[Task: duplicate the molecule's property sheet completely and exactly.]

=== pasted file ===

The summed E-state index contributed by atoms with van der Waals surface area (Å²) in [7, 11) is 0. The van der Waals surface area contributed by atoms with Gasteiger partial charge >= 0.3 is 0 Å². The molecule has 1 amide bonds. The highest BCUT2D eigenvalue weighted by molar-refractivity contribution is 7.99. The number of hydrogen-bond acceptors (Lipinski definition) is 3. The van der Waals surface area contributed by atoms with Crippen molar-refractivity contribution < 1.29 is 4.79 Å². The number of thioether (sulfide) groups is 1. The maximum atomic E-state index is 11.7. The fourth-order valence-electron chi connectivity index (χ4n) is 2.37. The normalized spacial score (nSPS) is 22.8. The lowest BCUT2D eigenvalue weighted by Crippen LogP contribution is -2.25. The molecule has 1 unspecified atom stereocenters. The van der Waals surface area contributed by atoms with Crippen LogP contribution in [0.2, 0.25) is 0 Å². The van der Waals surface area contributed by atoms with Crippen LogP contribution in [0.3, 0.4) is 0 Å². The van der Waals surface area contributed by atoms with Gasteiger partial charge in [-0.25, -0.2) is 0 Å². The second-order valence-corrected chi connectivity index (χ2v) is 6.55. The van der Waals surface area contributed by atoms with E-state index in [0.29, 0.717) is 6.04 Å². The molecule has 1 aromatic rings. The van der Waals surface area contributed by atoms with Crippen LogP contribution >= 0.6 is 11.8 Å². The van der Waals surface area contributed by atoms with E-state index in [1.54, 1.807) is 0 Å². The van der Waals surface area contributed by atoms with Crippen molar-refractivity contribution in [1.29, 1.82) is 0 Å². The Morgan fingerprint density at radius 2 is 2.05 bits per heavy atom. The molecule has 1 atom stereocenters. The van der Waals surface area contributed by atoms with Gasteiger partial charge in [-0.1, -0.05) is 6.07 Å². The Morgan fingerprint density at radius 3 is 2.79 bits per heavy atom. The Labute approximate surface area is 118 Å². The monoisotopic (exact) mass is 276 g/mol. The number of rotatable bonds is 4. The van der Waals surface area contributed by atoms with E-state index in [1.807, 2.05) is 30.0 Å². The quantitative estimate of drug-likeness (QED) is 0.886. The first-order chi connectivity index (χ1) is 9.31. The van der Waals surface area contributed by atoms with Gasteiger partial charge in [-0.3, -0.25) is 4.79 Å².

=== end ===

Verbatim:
The summed E-state index contributed by atoms with van der Waals surface area (Å²) in [7, 11) is 0. The van der Waals surface area contributed by atoms with Gasteiger partial charge >= 0.3 is 0 Å². The molecule has 1 amide bonds. The highest BCUT2D eigenvalue weighted by molar-refractivity contribution is 7.99. The number of hydrogen-bond acceptors (Lipinski definition) is 3. The van der Waals surface area contributed by atoms with Crippen molar-refractivity contribution < 1.29 is 4.79 Å². The number of thioether (sulfide) groups is 1. The maximum atomic E-state index is 11.7. The fourth-order valence-electron chi connectivity index (χ4n) is 2.37. The normalized spacial score (nSPS) is 22.8. The lowest BCUT2D eigenvalue weighted by Crippen LogP contribution is -2.25. The molecule has 1 unspecified atom stereocenters. The van der Waals surface area contributed by atoms with Crippen LogP contribution in [0.2, 0.25) is 0 Å². The van der Waals surface area contributed by atoms with Crippen LogP contribution in [0.3, 0.4) is 0 Å². The van der Waals surface area contributed by atoms with Gasteiger partial charge in [-0.25, -0.2) is 0 Å². The second-order valence-corrected chi connectivity index (χ2v) is 6.55. The van der Waals surface area contributed by atoms with E-state index in [0.29, 0.717) is 6.04 Å². The molecule has 1 aromatic rings. The van der Waals surface area contributed by atoms with Crippen LogP contribution >= 0.6 is 11.8 Å². The van der Waals surface area contributed by atoms with E-state index in [1.54, 1.807) is 0 Å². The van der Waals surface area contributed by atoms with Crippen molar-refractivity contribution in [1.29, 1.82) is 0 Å². The Morgan fingerprint density at radius 2 is 2.05 bits per heavy atom. The molecule has 1 atom stereocenters. The van der Waals surface area contributed by atoms with Gasteiger partial charge in [-0.1, -0.05) is 6.07 Å². The Morgan fingerprint density at radius 3 is 2.79 bits per heavy atom. The Labute approximate surface area is 118 Å². The monoisotopic (exact) mass is 276 g/mol. The number of rotatable bonds is 4. The van der Waals surface area contributed by atoms with E-state index in [1.807, 2.05) is 30.0 Å². The quantitative estimate of drug-likeness (QED) is 0.886. The first-order chi connectivity index (χ1) is 9.31. The van der Waals surface area contributed by atoms with Gasteiger partial charge in [-0.3, -0.25) is 4.79 Å².